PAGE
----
There's a sequel to Tron coming out soon. The film. The 1982 Disney classic, which on viewing today is in equal parts brilliant and bemusing.
It's a very family-friendly film, and yet makes absolutely no effort to be understandable by kids. Its esoteric ideas of the programs inside our computers being sentient AIs - who not only complete the tasks they're given, but have personalities, desires, a will to live - aren't introduced. It's just that way. A corporation able to grow evil enough to take over the world through the success of videogames? Oh, well, maybe that was more realistic. But not in '82.
Monolith's Tron 2.0, made following its absolutely superb No One Lives Forever spy comedies, was the company riding a high. It was two years before F.E.A.R. transmuted it into a bunch of miseryguts with its dreary, solemn Condemned games. It still had spirit, and Tron 2.0 is bursting with the stuff.
Looking at trailers for next month's cinematic sequel, Tron: Legacy, it's odd quite how similar their core plot is to Monolith's own. While the film has Kevin Flynn's adult son attempting to rescue his father from within the machine, Tron 2.0 has Alan Bradley's son, Jet, rescuing his father in the digital world.
And like the film, along the way Jet is helped by a pretty female program, Mercury. (In the film it's Olivia Wilde playing Quorra.) Oh, and if we're listing similarities, in Tron 2.0 you spend a good portion of the game looking for a new version of Tron's code, called Tron: Legacy. So go figure.
As Jet, you charge about in a first-person shooter, attempting to take out malevolent or corrupted code, while chatting with the friendly denizens of the data. What's odd to realise going back to it is quite how much there is of the latter.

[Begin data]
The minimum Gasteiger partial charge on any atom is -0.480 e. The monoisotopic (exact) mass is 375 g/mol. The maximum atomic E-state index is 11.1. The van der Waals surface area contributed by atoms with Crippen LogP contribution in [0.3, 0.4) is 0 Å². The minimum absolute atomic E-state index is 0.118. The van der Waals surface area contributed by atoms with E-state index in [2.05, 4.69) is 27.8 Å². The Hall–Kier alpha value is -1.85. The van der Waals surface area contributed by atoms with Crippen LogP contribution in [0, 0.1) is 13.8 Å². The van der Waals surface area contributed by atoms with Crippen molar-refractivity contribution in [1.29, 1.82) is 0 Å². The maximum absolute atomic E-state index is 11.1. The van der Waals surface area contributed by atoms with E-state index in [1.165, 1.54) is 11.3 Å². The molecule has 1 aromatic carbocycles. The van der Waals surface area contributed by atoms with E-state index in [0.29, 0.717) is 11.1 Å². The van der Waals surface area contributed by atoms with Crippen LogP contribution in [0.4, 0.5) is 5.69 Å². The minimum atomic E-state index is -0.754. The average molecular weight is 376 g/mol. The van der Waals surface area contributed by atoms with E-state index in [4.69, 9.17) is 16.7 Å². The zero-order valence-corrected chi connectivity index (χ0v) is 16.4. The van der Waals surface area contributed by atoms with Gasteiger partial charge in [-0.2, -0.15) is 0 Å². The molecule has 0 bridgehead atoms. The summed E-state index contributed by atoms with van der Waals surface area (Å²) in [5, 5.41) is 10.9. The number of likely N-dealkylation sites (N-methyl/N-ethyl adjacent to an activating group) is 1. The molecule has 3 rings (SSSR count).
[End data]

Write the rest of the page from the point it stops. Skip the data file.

My lasting memories were of three things: 1) The pink worm monster thing I could never beat. 2) The light cycle races I could never win. 3) The Disc weapon. What I'd forgotten was that it was in many ways as much of an RPG as Deus Ex.
Not only is there a good deal of walking through friendly areas, or areas populated with friendly NPCs at least, but there's a lot of chitchat with them and your companions. Combined with this is the levelling up - something that's so incredibly rarely featured in an FPS. And then on top of that is the absolutely superb way it lets you add in various abilities, augmentations and weapons.
You're given a disc with a limited number of memory spaces (the number and the spacing changing with each chapter of the game), and a collection of subroutines that go into the spaces. These are everything from armour and weapons to sneaking, jumping and scanning abilities. Subroutines come in three versions: alpha, beta and gold.
Better versions take up fewer memory spaces. So every area is about balancing from your pool of tools, selecting what you think will be most helpful for the level, and then trying to arrange them as efficiently as possible. It means you can't just have sixty-seven weapons available at any time. Carrying a weapon means sacrificing something else. It's an excellent exchange.
But what I love most is that you can get most the way through the game using the starting disc weapon, or perhaps with its first upgrade, the Disc Sequencer (which fires multiple discs at once, rather than waiting for the one to arrive back).